I need more green ones, but it is late now. I will put them in the sun in the morning and take more pictures. And make more green ones, and then make them into something nice.

I worked hard this week and the lurgy is lurking again so I am taking it easy in the hopes of fighting it off. There were naps and healthy food in between star making. And tea.

I hope you are enjoying your weekend.



Tuesday, November 20, 2012

It's Wednesday, what is the work in progress?

3" Ohio Stars

It has been weeks since I posted on Wednesday about my work in progress or any kind of plan for the next week, but today I am doing that. I was able to get back to working with the shiny, beautiful Oakshott Liparis and some grey Essex linen Tuesday night - sorry about the very dark picture. I have several more 3" Ohio stars in progress. These are going to be  something for the holidays - a runner or a wall hanging I think.

Mod Pop in progress

Monday night I sewed, pressed and trimmed the curved units for enough more blocks on my Mod Pop quilt to make two more 4 block chains. I will be piecing those this week. We are trying to complete the quilt tops by December 2 in the Mod Pop QAL and I need to set the pace (people are quilting along with me after all) so I am working hard.

EPP Hexagons for Travellin' Pic Stitch Blog Hop

On Sunday I worked on some more hexies for the improv hexie blob. I also got more pillow inserts so I am hopeful the hexie pillow will be done soon. Don't forget that the Travellin' Pic Stitch Blog Hop link up is November 30.

Liberty Squares

I also am hopeful that this weekend I will be able to clear some floor space and get this Liberty quilt basted. It is my plan to use all those solid squares to practice different free motion quilting motifs but I can't start that until it is backed and basted.

I have a couple sets of bee blocks to get done this weekend. And the last thing on this week's list - let's be clear this is not the last thing by far on my entire WIP list, just all I can possibly imagine getting done this week - is to get to work on my last secret swap in progress - the Bee a {modern} Swapper holiday wrap up swap. I have a really good mini quilt plan for the swap, I just need to get started.

I am going to link up with Lee at Freshly Pieced's WIP Wednesday and also with the Canadians at the Needle and Thread Network's WIP Wednesday - the buttons are over on the right side bar of this blog. You will find inspiration and beautiful work on display in both of those groups, I hope you will visit them and link too up your work in progress too.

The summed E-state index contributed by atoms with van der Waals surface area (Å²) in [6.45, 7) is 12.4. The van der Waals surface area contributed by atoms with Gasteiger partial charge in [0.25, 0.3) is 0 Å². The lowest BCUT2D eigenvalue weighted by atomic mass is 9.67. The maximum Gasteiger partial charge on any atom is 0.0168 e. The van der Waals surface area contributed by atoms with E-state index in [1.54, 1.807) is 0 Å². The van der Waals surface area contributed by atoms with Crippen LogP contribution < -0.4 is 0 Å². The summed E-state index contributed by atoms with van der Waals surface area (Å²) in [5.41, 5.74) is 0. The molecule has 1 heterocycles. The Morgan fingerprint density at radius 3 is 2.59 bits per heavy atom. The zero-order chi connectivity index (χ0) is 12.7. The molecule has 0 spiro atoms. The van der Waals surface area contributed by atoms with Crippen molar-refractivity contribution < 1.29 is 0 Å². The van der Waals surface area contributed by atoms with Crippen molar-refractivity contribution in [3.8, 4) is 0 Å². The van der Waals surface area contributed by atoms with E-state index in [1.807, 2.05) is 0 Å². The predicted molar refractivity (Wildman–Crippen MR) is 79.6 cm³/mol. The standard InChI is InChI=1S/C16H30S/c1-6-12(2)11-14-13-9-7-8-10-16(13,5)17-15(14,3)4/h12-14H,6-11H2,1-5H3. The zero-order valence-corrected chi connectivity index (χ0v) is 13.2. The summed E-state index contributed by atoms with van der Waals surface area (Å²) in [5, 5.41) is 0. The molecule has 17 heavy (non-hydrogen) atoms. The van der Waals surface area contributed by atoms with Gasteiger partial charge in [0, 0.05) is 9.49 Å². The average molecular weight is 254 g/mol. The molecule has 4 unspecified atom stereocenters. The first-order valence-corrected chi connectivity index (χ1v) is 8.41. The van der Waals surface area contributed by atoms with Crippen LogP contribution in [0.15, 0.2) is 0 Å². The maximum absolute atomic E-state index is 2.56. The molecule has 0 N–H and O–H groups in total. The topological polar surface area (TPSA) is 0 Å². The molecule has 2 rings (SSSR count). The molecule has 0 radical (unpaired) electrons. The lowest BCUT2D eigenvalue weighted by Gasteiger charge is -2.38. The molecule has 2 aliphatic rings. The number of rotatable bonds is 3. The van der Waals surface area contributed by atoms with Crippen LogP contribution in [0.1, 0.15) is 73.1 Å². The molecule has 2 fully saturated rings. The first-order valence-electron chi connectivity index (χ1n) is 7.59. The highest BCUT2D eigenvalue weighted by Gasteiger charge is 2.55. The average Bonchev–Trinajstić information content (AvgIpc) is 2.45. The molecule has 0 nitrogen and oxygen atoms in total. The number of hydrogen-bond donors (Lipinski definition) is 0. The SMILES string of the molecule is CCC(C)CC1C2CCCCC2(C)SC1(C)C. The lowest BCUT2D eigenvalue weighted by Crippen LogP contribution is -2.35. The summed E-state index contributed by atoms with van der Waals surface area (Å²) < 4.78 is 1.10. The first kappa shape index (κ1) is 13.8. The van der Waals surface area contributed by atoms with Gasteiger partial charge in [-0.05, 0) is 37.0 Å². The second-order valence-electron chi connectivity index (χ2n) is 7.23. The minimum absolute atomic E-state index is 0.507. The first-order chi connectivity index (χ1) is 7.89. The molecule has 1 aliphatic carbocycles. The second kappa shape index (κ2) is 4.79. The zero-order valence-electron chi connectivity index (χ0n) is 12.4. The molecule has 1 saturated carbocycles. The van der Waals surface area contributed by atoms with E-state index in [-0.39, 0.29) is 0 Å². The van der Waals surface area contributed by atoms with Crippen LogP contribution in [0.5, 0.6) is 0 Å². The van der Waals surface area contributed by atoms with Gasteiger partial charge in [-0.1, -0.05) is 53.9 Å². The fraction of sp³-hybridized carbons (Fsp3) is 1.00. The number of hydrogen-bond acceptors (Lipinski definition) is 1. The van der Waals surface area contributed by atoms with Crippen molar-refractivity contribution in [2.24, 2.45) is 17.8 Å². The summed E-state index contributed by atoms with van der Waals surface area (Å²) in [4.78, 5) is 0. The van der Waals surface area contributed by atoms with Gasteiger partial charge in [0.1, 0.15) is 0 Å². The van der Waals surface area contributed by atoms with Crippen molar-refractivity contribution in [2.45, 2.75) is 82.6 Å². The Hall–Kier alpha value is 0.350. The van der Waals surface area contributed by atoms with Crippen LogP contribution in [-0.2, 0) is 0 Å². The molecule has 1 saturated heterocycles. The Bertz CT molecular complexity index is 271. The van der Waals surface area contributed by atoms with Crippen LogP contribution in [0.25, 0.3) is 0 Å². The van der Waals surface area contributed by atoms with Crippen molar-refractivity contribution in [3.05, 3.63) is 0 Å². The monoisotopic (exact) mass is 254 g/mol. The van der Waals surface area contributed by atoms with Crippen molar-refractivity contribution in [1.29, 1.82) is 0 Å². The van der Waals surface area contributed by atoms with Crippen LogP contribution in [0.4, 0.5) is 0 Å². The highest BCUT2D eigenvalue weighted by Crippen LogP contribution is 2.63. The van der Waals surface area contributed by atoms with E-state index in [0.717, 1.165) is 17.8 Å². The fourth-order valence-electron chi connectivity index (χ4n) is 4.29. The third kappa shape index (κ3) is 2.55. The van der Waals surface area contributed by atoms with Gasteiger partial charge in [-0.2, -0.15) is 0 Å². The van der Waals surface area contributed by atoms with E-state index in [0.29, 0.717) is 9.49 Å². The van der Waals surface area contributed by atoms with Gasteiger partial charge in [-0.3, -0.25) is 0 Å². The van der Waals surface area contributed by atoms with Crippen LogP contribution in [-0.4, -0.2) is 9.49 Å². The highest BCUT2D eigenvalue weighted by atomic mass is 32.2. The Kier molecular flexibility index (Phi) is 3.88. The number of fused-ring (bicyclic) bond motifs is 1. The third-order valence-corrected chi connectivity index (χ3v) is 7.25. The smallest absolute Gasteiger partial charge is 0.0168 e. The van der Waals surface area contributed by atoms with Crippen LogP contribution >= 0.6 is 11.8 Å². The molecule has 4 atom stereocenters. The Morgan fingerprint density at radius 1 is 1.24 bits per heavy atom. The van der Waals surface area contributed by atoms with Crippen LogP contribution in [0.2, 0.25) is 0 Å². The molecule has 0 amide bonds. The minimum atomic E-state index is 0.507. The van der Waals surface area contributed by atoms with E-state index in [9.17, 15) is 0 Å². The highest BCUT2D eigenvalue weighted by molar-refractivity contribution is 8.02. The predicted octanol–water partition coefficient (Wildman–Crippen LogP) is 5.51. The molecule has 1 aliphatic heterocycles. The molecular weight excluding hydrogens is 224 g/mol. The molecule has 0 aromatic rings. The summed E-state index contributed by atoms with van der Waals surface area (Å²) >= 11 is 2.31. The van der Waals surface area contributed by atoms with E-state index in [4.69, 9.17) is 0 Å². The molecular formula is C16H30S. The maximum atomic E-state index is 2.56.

If you are having Thanksgiving this week, I wish you a lovely holiday.



Sunday, November 18, 2012

Sometimes I even work on a quilt

Mod Pop in progress

There is my large Mod Pop so far. I have at least two more chains of the aqua to make. The question I am contemplating is: do I also add one more block to the bottom of each chain, for a full queen size quilt.

Mod Pop - waiting to become curved units

This weekend I did some cutting. I cannot stand to cut all the pieces for a whole quilt at once, so I cut some, sew some.

Mod Pop - some curves sewn

I chain pieced the curved units. It took just about one hour to sew enough curved units for 7 blocks.

Mod Pop - curves all pressed and trimmed

Here are the units, pressed and trimmed.

Mod Pop in progress

There it is right side up. I am very excited at how this crazy colour scheme is coming together. I have one more block done and tonight I have to do more cutting before I can piece more blocks.

We are going to have another prize in the Mod Pop QAL for one of the people who get their the tops done for December 2. Despite the leisurely pace of the QAL, some people want to give their quilt as a holiday present so I am stepping up the pace some. Since my quilt is for me, I am just hoping to be done in time for holiday moving watching.

I hope you enjoyed your weekend. I am happy to be working a quilt for a change, it has been a long while, what with bags and EPP and swaps and bees and such.



Friday, November 16, 2012

An instance of happiness - Friday Felicities

The whole package for me

My internet friend Felicity, at Felicity Quilts has this thing she does called Friday Felicities. I have been trying to figure out what I could ever write about to join in. The internet dictionaries say that felicity means something that causes happiness or an instance of happiness.

Today I have one of those. Look at that package that came to me in the Fab Little Pincushion Swap from Leslie at Can't Stop Quilting.

Pincushion for me!

I often wonder if I have a quilting/sewing style. Then, when something like this arrives, I see that maybe I do. This is just so perfect. It is an improv triangle. It has shot cottons and Liberty tana lawn and linen and text. It is blue and green and purple and red.

Look, there is the tiniest piping!! And hand embroidery stitching. Oh, and this pincushion has a comforting weight to it too, it is not going to blow away or be knocked over, as there are plastic pellets inside.